Emperor Naruhito to be formally enthroned today

Guards patrol outside the Imperial Palace on the day Emperor Naruhito is formally enthroned in Tokyo, Japan on Oct 22, 2019.
Guards patrol outside the Imperial Palace on the day Emperor Naruhito is formally enthroned in Tokyo, Japan on Oct 22, 2019.PHOTO: REUTERS
Japan's Empress Masako arrives at the Imperial Palace on the day Emperor Naruhito is formally enthroned in Tokyo, Japan on Oct 22, 2019.
Japan's Empress Masako arrives at the Imperial Palace on the day Emperor Naruhito is formally enthroned in Tokyo, Japan on Oct 22, 2019.PHOTO: REUTERS
Japan's Prince Akishino and Princess Kiko arrive at the ceremony site where Emperor Naruhito will report the conduct of the enthronement ceremony at the Imperial Sanctuary inside the Imperial Palace in Tokyo, Japan on Oct 22, 2019.
Japan's Prince Akishino and Princess Kiko arrive at the ceremony site where Emperor Naruhito will report the conduct of the enthronement ceremony at the Imperial Sanctuary inside the Imperial Palace in Tokyo, Japan on Oct 22, 2019.PHOTO: REUTERS

TOKYO • Emperor Naruhito will be formally enthroned today before world dignitaries at the Imperial Palace, donning a dark orange robe that is worn only on rare special occasions.

The half-hour event, known as the Sokuirei Seiden no Gi, will be held at the Matsu no Ma (Pine Room), the most prestigious room in the palace, at 1pm (noon Singapore time).

The monarch, 59, will ascend the 6.5m-tall Takamikura Imperial Throne, in a ritual that dates to the Nara period (710-784). The current throne was made in 1913. His wife, Empress Masako, 55, will be next to him on the 5.7m-tall Michodai seat.

Court chamberlains will place the imperial regalia - a sword and a jewel - and the state and privy seals beside the imperial throne.

The Emperor will deliver an imperial address before Prime Minister Shinzo Abe gives a congratulatory speech and leads three cheers of "banzai" (long live the Emperor).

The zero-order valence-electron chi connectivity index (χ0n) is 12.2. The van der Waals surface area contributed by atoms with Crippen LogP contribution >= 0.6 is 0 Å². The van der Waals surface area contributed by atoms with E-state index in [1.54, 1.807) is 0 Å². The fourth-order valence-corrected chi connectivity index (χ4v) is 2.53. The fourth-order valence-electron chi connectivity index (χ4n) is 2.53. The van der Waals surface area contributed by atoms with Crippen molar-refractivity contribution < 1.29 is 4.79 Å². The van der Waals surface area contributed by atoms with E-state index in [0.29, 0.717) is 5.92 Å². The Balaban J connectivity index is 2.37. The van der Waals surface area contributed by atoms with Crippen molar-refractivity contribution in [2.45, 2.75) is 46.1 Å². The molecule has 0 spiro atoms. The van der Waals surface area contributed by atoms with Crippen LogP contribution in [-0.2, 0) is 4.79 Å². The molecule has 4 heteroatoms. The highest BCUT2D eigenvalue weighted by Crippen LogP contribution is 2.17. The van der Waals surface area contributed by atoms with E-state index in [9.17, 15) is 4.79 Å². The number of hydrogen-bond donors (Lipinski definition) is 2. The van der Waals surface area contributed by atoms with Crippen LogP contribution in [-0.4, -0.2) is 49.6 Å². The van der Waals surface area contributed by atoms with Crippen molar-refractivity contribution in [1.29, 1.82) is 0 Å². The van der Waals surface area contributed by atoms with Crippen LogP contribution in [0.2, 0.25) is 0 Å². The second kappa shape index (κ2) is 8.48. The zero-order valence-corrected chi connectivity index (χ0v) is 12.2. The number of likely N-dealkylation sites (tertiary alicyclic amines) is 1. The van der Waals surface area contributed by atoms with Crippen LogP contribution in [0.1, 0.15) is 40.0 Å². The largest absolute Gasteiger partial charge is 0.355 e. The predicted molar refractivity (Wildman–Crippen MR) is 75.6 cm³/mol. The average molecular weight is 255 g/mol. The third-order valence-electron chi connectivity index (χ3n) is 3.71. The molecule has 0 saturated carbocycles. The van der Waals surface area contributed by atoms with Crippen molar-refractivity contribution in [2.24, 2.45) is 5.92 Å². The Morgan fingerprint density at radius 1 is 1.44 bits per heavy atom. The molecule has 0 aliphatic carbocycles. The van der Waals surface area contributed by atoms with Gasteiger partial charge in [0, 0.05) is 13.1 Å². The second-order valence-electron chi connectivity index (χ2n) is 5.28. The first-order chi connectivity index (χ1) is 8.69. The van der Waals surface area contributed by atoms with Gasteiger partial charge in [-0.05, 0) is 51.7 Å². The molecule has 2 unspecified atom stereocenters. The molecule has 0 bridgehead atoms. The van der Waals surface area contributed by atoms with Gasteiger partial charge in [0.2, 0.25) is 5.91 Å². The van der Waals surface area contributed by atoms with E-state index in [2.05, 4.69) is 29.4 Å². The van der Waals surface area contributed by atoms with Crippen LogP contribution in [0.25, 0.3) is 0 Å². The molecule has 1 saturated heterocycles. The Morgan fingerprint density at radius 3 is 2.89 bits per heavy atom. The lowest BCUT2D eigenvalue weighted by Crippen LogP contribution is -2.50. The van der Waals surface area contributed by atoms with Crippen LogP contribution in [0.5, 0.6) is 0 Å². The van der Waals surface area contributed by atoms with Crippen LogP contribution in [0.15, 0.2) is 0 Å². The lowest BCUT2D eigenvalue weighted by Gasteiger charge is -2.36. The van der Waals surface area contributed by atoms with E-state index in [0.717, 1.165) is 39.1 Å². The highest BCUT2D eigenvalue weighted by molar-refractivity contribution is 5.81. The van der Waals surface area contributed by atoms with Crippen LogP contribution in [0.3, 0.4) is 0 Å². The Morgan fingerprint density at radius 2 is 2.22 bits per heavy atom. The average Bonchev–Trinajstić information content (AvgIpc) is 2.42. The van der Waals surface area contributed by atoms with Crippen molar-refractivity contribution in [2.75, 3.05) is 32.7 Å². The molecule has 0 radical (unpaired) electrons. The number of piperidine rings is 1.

Foreign dignitaries, including Singapore President Halimah Yacob, will watch the ceremony on monitors in a separate location. Unlike Japanese guests, they are not expected to bow to the Emperor, nor take part in the cheers.

Emperor Naruhito ascended the Chrysanthemum Throne on May 1, marking the dawn of the Reiwa (beautiful harmony) Era, when his father, Akihito, 85, abdicated.

Now the Emperor Emeritus, Akihito is the first Japanese monarch to give up his throne in about 200 years. Both he and his wife, Empress Emerita Michiko, 85, will not attend the Sokuirei Seiden no Gi.

Under the original plan, ceremonial attendants and guards carrying swords and bows will line up in the outdoor imperial courtyard, which will be decorated with 26 colourful banners and spears.

 
 
 

But a high chance of rain today means the wet-weather plan may be activated, with the officials moved indoors and the banners removed. This is to protect the ceremonial clothing donned by the officials and the imperial relics they carry, as well as the flags.

There were plans for the royal couple to take part in a public procession after the ceremony, but this was postponed to Nov 10, out of respect for the lives lost in the deadly Typhoon Hagibis, which struck the country on Oct 12.

Tonight, Emperor Naruhito will host dignitaries to the Kyoen no Gi court banquet, when foreign guests can view the imperial throne.

The banquet will be a nine-course dinner, set to Japanese imperial court music in the background.

Mr Jiro Okuyama, vice-grandmaster of ceremonies at the Imperial Household Agency, told reporters that dishes like asparagus wrapped with beef and deep-fried crab will be served. He said the menu had been modified to take into account the food restrictions of each leader.

A version of this article appeared in the print edition of The Straits Times on October 22, 2019, with the headline 'Emperor Naruhito to be formally enthroned today'. Print Edition | Subscribe